Three poems from Indigo by Ellen Bass

The Small Country

Unique, I think, is the Scottish tartle, that hesitation
when introducing someone whose name you’ve forgotten

and what could capture cafuné, the Brazilian Portuguese way to say
running your fingers, tenderly, through someone’s hair?

Is there a term in any tongue for choosing to be happy?

And where is speech for the block of ice we pack in the sawdust of our hearts?

What appellation approaches the smell of apricots thickening the air
when you boil jam in early summer?

What words reach the way I touched you last night—
as though I had never known a woman—an explorer,
wholly curious to discover each particular
fold and hollow, without guide,
not even the mirror of my own body.

Last night you told me you liked my eyebrows.
You said you never really noticed them before.
What is the word that fuses this freshness
with the pity of having missed it.

And how even touch itself cannot mean the same to both of us,
even in this small country of our bed,
even in this language with only two native speakers.




Because the night I gave birth my husband went blind.
Hysterical, I guess you’d call it.

Because there’d been too many people
and then there was no one. Only

this small creature—her tiny cry
no bigger than a sequin.

Because I’d been pushing too many hours.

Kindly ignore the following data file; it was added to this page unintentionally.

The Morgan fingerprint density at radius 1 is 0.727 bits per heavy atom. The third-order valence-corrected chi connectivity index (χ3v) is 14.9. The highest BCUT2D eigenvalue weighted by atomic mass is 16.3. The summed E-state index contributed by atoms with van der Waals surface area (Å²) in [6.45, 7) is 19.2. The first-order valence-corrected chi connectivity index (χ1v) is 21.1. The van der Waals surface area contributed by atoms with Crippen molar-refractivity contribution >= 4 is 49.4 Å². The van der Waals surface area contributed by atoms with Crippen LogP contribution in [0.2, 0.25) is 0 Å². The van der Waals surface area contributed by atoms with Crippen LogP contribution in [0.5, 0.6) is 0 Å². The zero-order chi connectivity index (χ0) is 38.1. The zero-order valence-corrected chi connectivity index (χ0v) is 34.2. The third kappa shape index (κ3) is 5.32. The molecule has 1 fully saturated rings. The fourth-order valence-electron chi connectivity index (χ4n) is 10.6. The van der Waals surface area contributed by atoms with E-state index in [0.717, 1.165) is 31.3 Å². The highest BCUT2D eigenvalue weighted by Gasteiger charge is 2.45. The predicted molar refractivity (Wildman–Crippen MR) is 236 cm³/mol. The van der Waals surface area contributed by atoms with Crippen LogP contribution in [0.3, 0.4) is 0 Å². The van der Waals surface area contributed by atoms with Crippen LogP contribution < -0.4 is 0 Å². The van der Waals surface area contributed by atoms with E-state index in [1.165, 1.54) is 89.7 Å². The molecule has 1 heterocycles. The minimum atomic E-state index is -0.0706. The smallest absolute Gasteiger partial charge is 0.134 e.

Even with her soft skull plates shifting,

the collar of my bones too slender.
When I reached down

I could feel the wet wisps of hair of this being living
inside me, but her heart was weakening.

The midwife told me not to push
on the way to the hospital, but I pushed anyway.

This was California in the seventies and I’d have pushed until I died.
The doctor asked for permission to cut

my perineum. So polite, as though he were requesting
the pleasure of the next dance. Then he slid in forceps

skillfully, not a scratch on her temples.
But we left that haven the same night because my husband

didn’t believe in hospitals, the baby naked,
wrapped only in a blanket because we both believed

in skin to skin. Because the baby cried,
but wouldn’t suck.

Because when I started to stand
I started to faint so I had to crawl

to the sterile diapers and pale-yellow sleeper
folded inside the brown paper bag I’d baked in the oven.

Because I’m still there on my hands and knees,
deflated belly and ripe breasts, huge dark nipples,

tearing open the stapled bag,
fumbling the ducky pins,

two fingers slipped between the baby’s belly
and the thick layers of cotton, the sharp point.

The baby, a stranger,
yet so strangely familiar,

flecks of blood still stuck to her scalp.
Because my husband slept

beside me and I let him sleep.
Because it would be years before I left him.

Now love and grief would be greater
than I ever imagined,

rooted together like north and south,
over and under.

Because I too had been pushed out
into another world

I lay there with the baby whimpering in my arms,
both of us wide awake in the darkness.



Mammogram Call Back with Ultra Sound

So this is what I’m here for, to see inside
the mute weight of my right breast, heavy handful
of treasure I longed for as a girl, crying
behind the curtain in the Guerlaine sisters’ corset shop.
Those tender spinsters could hardly bear
my tears, as they adjusted the straps
on a padded lace bra. I had to wait another year